One part of the Flynn-Turkey deal appears to have been an agreement to send Erdogan’s former political ally-turned-adversary, the Pennsylvania-residing popular cleric Fethullah Gulen, straight to a Turkish prison cell. Gulen is accused of everything wrong with Turkey today, from being the plotter of the 2016 Turkish coup to instigating ongoing urban terrorism. Gulen as an American-harbored evil-mastermind is Erdogan’s perfect foil.
Now that the Flynn-flam man is gone, a Gulen extradition is unlikely. Erdogan is livid, looking for leverage and refusing to extradite anyone else back to America, saying he “has given the United States 12 terrorists, so far, but they have not given us back the one we want.” The Turkish president’s nationalist bluster plays well at home as he builds both his anti-American credentials and his case for absolute power and authority over Turkey.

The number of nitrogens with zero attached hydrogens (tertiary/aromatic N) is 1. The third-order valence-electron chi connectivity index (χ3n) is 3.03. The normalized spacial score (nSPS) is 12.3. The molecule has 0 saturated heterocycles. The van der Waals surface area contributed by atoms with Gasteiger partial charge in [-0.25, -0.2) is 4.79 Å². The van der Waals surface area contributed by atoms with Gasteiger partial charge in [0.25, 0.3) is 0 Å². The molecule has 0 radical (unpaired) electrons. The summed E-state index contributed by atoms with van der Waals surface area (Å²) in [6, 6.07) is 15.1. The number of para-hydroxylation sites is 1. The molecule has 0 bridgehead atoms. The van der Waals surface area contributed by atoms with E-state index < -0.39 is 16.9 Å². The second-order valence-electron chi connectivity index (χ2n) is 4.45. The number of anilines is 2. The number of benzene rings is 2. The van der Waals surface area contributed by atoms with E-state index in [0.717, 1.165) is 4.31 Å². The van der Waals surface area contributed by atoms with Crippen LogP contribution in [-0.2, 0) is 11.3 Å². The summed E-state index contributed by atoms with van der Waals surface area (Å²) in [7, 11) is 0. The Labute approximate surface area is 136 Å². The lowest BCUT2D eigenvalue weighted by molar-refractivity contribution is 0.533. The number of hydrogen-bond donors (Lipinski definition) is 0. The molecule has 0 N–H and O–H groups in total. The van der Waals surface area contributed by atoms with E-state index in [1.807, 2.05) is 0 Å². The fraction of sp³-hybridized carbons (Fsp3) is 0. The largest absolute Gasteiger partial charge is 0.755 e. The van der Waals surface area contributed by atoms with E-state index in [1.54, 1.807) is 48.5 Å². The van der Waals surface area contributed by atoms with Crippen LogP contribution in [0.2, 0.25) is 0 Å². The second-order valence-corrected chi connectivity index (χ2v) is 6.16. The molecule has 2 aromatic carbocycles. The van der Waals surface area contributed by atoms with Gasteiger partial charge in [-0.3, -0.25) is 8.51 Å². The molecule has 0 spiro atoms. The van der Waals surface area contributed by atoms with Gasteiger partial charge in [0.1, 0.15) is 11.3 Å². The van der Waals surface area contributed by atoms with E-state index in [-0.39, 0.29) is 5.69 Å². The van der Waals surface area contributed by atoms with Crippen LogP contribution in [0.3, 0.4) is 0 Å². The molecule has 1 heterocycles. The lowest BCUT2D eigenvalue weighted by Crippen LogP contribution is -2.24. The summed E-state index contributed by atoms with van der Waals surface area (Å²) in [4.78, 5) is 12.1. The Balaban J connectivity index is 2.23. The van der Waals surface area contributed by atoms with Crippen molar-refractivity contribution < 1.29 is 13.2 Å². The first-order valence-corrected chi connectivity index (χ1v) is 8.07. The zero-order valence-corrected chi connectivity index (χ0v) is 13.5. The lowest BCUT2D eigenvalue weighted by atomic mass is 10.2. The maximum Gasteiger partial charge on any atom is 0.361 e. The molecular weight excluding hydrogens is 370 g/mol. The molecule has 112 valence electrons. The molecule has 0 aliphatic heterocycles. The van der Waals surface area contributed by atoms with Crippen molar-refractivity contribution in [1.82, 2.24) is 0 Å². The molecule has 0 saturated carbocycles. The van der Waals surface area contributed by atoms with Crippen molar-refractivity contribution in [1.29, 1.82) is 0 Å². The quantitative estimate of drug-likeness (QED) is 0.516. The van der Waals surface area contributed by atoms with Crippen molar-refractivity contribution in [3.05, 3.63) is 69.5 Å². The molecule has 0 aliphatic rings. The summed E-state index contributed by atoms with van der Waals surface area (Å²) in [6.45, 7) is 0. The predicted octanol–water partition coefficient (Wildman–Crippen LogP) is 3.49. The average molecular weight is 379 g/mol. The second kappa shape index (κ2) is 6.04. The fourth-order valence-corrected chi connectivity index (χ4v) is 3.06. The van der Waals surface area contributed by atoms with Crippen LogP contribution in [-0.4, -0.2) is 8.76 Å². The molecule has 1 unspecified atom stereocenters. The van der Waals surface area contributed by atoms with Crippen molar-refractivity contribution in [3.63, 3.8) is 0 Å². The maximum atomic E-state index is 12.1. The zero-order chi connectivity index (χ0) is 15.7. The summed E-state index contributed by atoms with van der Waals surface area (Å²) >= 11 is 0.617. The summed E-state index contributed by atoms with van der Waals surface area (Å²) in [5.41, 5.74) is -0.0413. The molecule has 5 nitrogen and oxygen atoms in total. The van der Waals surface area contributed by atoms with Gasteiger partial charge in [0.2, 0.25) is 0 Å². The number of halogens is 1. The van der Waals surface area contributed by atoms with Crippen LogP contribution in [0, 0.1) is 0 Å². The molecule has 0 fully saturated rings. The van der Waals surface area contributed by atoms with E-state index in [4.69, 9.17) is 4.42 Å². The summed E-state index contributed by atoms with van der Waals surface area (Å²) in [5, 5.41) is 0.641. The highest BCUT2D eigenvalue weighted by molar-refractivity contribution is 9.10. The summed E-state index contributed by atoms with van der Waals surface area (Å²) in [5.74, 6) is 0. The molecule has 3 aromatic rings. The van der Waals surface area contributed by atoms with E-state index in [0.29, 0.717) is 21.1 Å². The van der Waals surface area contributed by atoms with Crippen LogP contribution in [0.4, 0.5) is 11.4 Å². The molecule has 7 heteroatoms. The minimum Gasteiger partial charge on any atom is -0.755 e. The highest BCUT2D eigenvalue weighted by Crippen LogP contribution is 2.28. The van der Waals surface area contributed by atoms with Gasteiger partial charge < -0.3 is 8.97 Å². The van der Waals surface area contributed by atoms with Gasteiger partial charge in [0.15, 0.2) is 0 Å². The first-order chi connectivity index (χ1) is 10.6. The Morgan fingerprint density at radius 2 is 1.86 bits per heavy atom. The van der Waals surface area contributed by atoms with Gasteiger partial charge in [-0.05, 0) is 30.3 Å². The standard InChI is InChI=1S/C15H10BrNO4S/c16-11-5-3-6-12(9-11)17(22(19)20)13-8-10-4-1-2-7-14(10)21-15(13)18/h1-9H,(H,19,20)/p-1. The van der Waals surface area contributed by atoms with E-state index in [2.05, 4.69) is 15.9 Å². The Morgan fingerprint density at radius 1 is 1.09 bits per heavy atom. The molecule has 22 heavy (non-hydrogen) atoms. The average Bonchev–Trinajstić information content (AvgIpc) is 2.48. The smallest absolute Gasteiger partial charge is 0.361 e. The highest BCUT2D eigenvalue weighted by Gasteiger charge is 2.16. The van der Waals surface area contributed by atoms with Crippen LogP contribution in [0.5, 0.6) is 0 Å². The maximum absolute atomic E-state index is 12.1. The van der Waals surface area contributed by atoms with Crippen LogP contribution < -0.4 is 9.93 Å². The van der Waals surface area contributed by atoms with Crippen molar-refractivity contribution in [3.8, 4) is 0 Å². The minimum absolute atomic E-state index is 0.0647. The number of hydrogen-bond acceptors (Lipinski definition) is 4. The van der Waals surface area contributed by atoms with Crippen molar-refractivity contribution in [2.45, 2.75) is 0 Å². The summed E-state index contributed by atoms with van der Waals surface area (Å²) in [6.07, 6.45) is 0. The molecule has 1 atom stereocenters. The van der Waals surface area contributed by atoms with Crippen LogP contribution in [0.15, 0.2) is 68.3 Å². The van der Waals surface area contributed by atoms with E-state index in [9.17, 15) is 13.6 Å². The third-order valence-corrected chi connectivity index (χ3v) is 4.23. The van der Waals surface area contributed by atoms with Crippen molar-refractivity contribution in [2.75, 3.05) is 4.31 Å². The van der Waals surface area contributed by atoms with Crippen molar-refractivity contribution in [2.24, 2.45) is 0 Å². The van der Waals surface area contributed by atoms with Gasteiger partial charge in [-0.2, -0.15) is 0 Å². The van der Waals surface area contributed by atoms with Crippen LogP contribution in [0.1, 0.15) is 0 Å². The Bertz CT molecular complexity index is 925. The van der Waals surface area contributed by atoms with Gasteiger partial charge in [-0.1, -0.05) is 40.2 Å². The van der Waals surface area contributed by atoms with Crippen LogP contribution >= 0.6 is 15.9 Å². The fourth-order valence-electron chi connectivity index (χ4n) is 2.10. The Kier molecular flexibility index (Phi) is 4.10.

Jailing journalists, bullying neighboring countries, turning on allies, and empowering homegrown militias and individuals to wantonly terrorizing Turkish citizens and institutions deemed enemies of the people may be some of the reasons Freedom House this week downgraded Turkey’s designation from a “partly free” to a “not free” nation.
The prospect of Turkish troops free-firing on American-allied and supplied Kurds in Syria, where American military advisers might also be present, will put two NATO allies in the awkward position of opposing each other. With allies like Erdogan, who needs enemies? As Turkish Foreign Minister Mevlut Cavusoglu put it, US-Turkey ties may get “irreversibly harmed.” This never turns out well.
* Markos Kounalakis, PhD, is a senior fellow at Central European University and visiting fellow at the Hoover Institution. This article first appeared on The News & Observer website.